1) avoiding excessive nested blocks in terms of length and depth, 2) having a single point of return or exit from a routine or subroutine and 3) avoiding goto.

    That's why Larry created subroutines.

    And (2) is just a stupid restriction. Adding extra returns is one of the most effect refactoring tools I found.

    - tye        

      ... subroutines ... extra returns ...

      I don't understand these points.

      Certainly using multiple returns and/or refactoring code into subroutines can, in general, be extremely useful for improving the readability/reliability/maintainability of code.

      But the particular code example presented in Re: Number of times I've used goto in Perl has a rather unusual structure. There are two interleaved streams of function calls and instructions:

      • optional functions that may be called only if no previous optional function failed;
      • required function calls and instructions that must all be called in order even if any previous optional function call has failed.

      Using multiple returns and/or refactoring into subroutines (or even (shudder) using nested if-elsif-else blocks or conditional goto statements), it would certainly be possible to replicate the control flow of the OPed code, but again, I can't see how it would be any improvement on (anonymized user)'s basic approach; indeed, it seems to me that it could only be much worse. Can you give an example of what you envision?


      Give a man a fish:  <%-(-(-(-<

        Yeah, I saw several things in that node. There was the topic of this thread (goto), the intro paragraph that said that this can conflict with 2 other things, and a prominent code comment suggesting that a label could be inserted if goto were used. And none of that seems to have anything to do (as far as I could figure out) with the alternating-&&= part of the code that you commented on. I agree that the &&= part of the code is interesting. I also fail to see where a goto would help any of the code shown.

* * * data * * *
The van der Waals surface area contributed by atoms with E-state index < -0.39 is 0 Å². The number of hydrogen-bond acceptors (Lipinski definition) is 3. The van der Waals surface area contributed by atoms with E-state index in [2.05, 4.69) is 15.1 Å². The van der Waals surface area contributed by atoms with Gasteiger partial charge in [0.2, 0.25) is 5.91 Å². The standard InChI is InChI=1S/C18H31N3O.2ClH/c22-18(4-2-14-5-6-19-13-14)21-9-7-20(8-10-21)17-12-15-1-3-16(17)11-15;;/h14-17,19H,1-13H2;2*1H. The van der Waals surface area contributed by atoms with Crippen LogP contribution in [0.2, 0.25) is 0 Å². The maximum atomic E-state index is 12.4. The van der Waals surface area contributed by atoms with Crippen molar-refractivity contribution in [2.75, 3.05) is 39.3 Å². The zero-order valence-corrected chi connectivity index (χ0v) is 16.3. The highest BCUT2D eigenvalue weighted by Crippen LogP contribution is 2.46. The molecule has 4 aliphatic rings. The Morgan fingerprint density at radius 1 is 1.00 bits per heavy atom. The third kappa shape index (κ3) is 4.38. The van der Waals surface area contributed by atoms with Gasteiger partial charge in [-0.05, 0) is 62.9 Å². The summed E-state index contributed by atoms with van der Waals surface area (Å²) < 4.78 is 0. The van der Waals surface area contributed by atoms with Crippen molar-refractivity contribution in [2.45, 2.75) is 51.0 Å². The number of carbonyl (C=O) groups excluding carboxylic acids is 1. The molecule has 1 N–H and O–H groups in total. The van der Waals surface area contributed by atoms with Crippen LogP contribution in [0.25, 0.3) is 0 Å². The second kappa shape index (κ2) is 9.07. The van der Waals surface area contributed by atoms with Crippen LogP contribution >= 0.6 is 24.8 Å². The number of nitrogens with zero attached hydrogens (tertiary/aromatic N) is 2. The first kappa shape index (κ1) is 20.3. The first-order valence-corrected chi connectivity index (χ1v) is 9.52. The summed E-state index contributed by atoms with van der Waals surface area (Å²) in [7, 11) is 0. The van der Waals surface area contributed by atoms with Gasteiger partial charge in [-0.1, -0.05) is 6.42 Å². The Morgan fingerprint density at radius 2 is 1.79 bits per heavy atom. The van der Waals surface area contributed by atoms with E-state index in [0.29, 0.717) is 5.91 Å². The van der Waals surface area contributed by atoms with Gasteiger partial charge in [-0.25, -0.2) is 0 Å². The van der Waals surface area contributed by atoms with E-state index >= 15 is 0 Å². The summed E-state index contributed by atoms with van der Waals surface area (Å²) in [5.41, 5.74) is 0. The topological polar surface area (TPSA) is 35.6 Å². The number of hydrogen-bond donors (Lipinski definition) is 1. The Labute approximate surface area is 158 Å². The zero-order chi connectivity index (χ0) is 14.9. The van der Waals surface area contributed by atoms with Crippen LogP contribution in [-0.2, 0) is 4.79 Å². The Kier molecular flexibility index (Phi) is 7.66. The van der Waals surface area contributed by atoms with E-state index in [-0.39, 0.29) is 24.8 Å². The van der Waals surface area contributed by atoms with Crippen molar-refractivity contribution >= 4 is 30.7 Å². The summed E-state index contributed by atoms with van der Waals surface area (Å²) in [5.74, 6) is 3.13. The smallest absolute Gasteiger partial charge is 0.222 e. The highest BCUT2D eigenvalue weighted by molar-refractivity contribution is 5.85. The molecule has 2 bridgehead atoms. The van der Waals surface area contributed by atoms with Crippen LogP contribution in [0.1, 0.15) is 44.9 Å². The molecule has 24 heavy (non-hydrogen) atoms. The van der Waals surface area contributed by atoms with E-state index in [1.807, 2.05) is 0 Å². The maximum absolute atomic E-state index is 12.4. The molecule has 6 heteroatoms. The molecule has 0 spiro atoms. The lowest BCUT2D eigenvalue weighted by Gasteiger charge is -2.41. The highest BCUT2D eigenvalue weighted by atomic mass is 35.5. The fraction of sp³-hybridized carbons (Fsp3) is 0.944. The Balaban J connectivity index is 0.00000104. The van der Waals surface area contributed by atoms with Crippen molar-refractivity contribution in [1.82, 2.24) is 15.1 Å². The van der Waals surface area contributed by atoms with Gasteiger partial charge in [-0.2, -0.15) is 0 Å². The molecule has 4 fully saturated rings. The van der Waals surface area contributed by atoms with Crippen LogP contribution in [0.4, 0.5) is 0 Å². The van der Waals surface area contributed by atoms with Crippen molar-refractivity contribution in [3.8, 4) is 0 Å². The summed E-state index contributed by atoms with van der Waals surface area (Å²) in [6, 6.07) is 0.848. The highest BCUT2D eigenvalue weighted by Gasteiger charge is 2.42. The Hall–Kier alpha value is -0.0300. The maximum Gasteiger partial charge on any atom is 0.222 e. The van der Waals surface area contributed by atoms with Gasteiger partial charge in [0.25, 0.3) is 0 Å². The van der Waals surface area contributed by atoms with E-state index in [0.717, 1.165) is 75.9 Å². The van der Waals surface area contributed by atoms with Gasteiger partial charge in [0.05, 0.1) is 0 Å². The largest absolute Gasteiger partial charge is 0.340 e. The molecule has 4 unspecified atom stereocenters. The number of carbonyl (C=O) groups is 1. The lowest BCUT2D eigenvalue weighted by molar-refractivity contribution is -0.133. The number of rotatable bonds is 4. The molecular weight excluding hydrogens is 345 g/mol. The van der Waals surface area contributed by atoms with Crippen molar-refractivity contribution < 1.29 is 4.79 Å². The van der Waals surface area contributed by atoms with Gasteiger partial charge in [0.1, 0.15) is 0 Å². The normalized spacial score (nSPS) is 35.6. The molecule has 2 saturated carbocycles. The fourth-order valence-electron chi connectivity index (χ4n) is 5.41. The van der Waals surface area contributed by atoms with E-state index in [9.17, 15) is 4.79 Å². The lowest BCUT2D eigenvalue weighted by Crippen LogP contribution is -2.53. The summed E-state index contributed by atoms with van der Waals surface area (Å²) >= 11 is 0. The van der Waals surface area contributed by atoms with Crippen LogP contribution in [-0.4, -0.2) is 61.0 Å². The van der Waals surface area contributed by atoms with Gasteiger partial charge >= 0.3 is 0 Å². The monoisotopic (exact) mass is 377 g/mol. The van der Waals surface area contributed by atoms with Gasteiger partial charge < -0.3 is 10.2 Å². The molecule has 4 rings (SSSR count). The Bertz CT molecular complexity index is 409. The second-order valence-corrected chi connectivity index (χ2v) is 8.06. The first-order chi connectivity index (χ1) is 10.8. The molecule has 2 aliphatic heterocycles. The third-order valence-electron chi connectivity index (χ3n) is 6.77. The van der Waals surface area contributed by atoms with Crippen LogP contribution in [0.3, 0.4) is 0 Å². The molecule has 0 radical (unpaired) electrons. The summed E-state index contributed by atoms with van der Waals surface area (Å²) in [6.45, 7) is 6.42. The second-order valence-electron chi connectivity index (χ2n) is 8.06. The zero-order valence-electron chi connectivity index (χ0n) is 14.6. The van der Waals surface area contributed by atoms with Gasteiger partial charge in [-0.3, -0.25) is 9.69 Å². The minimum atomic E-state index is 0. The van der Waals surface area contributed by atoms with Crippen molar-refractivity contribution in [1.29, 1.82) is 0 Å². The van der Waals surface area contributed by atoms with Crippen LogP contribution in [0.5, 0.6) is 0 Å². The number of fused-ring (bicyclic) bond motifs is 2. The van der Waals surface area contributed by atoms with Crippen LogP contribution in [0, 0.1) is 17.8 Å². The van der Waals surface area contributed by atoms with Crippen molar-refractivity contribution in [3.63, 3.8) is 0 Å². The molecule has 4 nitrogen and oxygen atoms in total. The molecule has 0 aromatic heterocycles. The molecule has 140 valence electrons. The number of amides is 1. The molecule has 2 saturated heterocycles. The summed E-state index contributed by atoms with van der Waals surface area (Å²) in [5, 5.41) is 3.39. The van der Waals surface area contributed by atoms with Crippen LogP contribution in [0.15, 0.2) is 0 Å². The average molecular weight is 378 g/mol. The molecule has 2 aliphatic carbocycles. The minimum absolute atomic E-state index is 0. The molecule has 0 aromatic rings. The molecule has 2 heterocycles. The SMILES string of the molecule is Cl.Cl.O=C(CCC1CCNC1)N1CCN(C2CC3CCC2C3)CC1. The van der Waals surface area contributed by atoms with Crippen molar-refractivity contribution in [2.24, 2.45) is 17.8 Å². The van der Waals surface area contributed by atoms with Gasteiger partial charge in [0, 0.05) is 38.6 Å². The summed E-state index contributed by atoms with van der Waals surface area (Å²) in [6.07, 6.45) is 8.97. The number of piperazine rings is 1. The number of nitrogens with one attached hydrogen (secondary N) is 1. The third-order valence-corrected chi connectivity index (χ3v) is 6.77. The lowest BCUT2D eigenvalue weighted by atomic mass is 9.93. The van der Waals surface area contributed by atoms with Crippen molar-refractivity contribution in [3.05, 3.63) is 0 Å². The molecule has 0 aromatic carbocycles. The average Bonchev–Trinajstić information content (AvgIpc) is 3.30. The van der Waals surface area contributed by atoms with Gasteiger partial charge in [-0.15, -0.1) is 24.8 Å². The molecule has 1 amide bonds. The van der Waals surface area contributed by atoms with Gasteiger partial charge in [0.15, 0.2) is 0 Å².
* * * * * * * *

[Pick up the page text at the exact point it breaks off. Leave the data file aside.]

So I was only addressing the topic that matched the thread, the opening paragraph, and the prominent comment in the code.

        Perhaps it was actually desirable for the &&= short-circuiting to apply to all of the code so the better alternative was a lot of "goto failed if ! ...;" lines? That's my best guess, anyway.

        For such a case, the better approach I would do would be to change:

        sub do_lots_and_log { ... goto failed if ! method1(...); ... log("yay!"); return; failed: log("boo!"); }

        to:

        sub do_lots_and_log { if( do_lots(...) ) { log("yay!"); } else { log("boo!"); } } sub do_lots { ... method1(...) or return 0; ... return 1; }

        Sometimes "throw exception" is an even better solution than "early return", of course.

        - tye        

      Adding extra returns makes it much more time-consuming for someone who didn't write the code to figure out what the return value of a routine is or means. (It also means extra code if you're using any debugging tools to check assertions or track runtime with code that executes at the start and end of important routines. Which I always do in Perl, because Perl has so little typing.)

      In fact, about the only time I use goto is to goto the exit point of a routine. The necessary label will notify anyone looking at that code that there is some internal path directly to it.